The objective was to compare commercial assays on clinical specimens for Mycoplasma genitalium (MG) detection and macrolide resistance mutation (MRM) frequency.
Three self-collected vaginal swabs (VS) and a first-void urine (FVU) from 300 consented women were tested by Aptima MG (AMG), ResistancePlus MG (RPMG) and Seeplex STD6 ACE (STD6) for detection of MG. Aptima MG and STD6 MG positives were tested for MRM using MG 23S rRNA polymerase chain reaction with Sanger sequencing (23SMGSS) compared with MRM determination in the RPMG assay. Unique AMG positives were tested with confirmatory Aptima assays.
M. genitalium prevalence ranged from 7.1% to 19.7%, influenced by the assay used and the specimen tested. Overall agreements for MG detection were 96.3% (κ = 0.91) for VS and 93.3% (κ = 0.72) for FVU between AMG and RPMG with lower agreements with STD6. Using a rotating reference standard, sensitivities on VS and FVU were 100% and 100% for AMG, 100% and 83.3% for RPMG, and 54.2% and 48.4% for STD6. Specificities were high for RPMG and STD6 and AMG detected extra positives, most of which were confirmed. Macrolide resistance mutation frequency rates testing VS and FVU were 50% (24/48) and 58.1% (18/31) by RPMG compared with 52.5% (31/59) and 23.5% (12/51) by 23SMGSS. MRM overall agreements between RPMG and 23SMGSS were 73.2% (κ = 0.41) for VS and 76.0% (κ = 0.52) for FVU.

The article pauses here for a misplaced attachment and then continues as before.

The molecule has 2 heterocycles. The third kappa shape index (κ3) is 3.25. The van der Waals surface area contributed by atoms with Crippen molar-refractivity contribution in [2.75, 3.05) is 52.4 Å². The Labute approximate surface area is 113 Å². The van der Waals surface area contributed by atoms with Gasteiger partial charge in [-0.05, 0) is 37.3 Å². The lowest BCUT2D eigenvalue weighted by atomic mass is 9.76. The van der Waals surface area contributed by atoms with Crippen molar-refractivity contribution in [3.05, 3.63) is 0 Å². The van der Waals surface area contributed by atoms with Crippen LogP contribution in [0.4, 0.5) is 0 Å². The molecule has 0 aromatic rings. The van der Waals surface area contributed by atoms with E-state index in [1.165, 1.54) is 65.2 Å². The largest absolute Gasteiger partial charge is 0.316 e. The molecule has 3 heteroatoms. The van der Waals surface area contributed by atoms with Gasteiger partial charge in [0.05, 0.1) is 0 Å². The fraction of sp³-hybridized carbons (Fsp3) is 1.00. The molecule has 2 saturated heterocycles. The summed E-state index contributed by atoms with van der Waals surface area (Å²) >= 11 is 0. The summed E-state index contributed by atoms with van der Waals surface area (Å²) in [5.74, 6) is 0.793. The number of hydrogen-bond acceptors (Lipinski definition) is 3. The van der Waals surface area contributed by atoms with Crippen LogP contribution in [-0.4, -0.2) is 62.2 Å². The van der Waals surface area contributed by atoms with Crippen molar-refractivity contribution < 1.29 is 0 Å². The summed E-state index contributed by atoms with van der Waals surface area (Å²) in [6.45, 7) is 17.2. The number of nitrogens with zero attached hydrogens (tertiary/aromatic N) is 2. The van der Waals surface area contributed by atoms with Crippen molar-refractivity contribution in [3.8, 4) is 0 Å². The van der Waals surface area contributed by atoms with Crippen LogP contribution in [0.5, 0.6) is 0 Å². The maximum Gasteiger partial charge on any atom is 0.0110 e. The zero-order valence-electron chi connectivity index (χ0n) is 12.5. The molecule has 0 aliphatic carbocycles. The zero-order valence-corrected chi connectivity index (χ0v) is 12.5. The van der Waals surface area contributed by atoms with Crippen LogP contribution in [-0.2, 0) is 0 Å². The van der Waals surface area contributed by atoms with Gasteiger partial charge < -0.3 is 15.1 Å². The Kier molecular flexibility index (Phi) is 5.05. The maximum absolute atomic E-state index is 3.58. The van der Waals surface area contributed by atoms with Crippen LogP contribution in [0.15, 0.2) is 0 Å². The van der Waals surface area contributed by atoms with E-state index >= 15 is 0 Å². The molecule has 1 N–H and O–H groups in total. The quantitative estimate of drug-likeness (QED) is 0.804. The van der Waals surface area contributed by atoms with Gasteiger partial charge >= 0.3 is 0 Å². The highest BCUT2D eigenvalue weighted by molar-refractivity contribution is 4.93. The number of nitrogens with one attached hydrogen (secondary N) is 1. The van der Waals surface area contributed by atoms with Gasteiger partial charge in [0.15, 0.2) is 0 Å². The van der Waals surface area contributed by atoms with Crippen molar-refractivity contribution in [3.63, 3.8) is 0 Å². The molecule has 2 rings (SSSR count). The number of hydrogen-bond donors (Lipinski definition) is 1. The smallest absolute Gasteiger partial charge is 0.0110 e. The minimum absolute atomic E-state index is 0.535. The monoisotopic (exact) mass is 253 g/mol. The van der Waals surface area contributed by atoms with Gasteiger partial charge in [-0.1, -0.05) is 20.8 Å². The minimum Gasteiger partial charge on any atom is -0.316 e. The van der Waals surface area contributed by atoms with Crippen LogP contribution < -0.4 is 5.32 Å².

Aptima MG detected more cases of MG infections. ResistancePlus MG detection was more effective on VS than on FVU. Seeplex STD6 ACE performance was inferior. The MRM detection component of RPMG agreed with results from 23SMGSS most of the time.